However, after a relatively long period, a new wave of class struggle is emerging. After the movements of the oppressed in Latin America and the youth and workers’ movements in Europe, the Arab revolution has shaken the planet.

In the context of these stirrings of the working class May Day 2011 attains an extraordinary significance. Every year May Day is commemorated in memory of those workers demanding an eight hour day that were brutally shot and killed by the police in the American city of Chicago on 1st of May 1886. The decision to commemorate it as a labour day was taken at the congress of the Second International in July 1889 held in Paris. The leading figure in the meeting of this international was Fredrick Engels who along with Marx was the founder of scientific socialism and co-author of the epic work “The Communist Manifesto”.

The unique feature of May Day is that it is perhaps the only anniversary that is commemorated all over the world. It cuts across the prejudices of race, colour, creed, religion, nationality, ethnicity and caste, which are used by the ruling classes to drive a wedge in the unity of the proletariat. Hence the real message of May Day is that of proletarian internationalism. It is also the reaffirmation of the pledge for unity in struggle on a class basis against this system of exploitation and plunder. The ultimate victory of this struggle can only be achieved by the overthrow of capitalism through a socialist revolution. Anything else attributed to this day is a deceit and distraction for the workers. In the present epoch the crisis of capitalism offers no progress or prosperity to the human race. Rather, with every passing day it is intensifying exploitation, coercion, death and destruction for the masses. The spectre of barbarism haunts society shackled by this decaying and moribund system.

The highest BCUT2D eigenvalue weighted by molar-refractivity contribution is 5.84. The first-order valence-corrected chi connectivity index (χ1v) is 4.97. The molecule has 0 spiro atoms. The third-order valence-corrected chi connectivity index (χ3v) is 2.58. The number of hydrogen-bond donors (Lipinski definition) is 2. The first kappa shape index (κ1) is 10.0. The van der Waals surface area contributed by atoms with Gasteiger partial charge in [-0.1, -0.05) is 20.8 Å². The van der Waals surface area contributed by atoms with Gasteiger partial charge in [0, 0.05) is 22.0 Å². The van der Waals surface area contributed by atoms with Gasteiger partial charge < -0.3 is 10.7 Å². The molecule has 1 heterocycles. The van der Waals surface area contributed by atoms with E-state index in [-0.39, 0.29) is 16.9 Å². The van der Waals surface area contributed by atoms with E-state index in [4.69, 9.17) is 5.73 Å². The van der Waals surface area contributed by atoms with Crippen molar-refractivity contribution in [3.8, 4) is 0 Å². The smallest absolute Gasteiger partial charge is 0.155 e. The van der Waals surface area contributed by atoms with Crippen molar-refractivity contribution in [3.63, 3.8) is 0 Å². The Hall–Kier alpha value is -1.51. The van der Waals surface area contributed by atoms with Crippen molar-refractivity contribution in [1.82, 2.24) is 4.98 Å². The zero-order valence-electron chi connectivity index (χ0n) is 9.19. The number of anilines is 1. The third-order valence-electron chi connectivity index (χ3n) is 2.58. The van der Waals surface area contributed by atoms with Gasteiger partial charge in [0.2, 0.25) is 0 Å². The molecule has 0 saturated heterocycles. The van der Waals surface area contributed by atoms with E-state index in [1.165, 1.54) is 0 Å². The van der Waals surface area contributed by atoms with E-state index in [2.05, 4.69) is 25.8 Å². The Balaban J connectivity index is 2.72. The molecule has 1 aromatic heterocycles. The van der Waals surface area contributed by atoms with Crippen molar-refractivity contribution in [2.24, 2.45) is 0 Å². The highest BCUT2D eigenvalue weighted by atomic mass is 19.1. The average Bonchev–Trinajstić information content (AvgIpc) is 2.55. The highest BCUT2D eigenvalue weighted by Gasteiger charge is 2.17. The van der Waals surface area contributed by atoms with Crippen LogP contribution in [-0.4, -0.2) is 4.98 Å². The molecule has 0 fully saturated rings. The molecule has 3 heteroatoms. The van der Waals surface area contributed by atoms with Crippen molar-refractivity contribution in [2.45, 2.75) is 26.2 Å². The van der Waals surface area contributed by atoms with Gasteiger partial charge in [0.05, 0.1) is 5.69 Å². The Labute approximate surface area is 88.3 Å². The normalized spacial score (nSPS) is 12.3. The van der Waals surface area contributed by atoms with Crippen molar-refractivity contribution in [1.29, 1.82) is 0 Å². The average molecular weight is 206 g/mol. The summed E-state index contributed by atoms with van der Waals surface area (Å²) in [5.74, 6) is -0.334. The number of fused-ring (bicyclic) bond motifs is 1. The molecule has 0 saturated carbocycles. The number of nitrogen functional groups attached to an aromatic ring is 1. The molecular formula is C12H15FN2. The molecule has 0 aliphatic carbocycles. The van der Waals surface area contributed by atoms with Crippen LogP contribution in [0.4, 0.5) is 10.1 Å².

Reforms under capitalism are a thing of the past. Hence reformism or narrow trade unionism cannot offer any way out of this misery. Most of capitalist investment today, if any, is not labour intensive in character, but it is capital intensive. This means that it will create more unemployment rather than generating any new jobs. All the technological advances enhance exploitation rather than alleviating the plight of the workers. Capitalism cannot cope with the spirit of the new technology to which it has given rise. This has torn through the national boundaries of the bourgeois state. In the present epoch we live not only in a world economy, but most social and political relations have also been moulded by this crushing domination of the world market. That explains why no proletarian revolution can survive on a national basis for long. The collapse of the Soviet Union and the capitalist degeneration of the Chinese bureaucracy are glaring examples of this. But the masses around the world are yearning for change, for a transformation of this agonising socio-economic system. A successful socialist uprising in one country would unleash a revolutionary wave that this obsolete system and its bosses would not be able to stop. That is the real message of hope for the oppressed and the essence of Marxist internationalism that May Day espouses.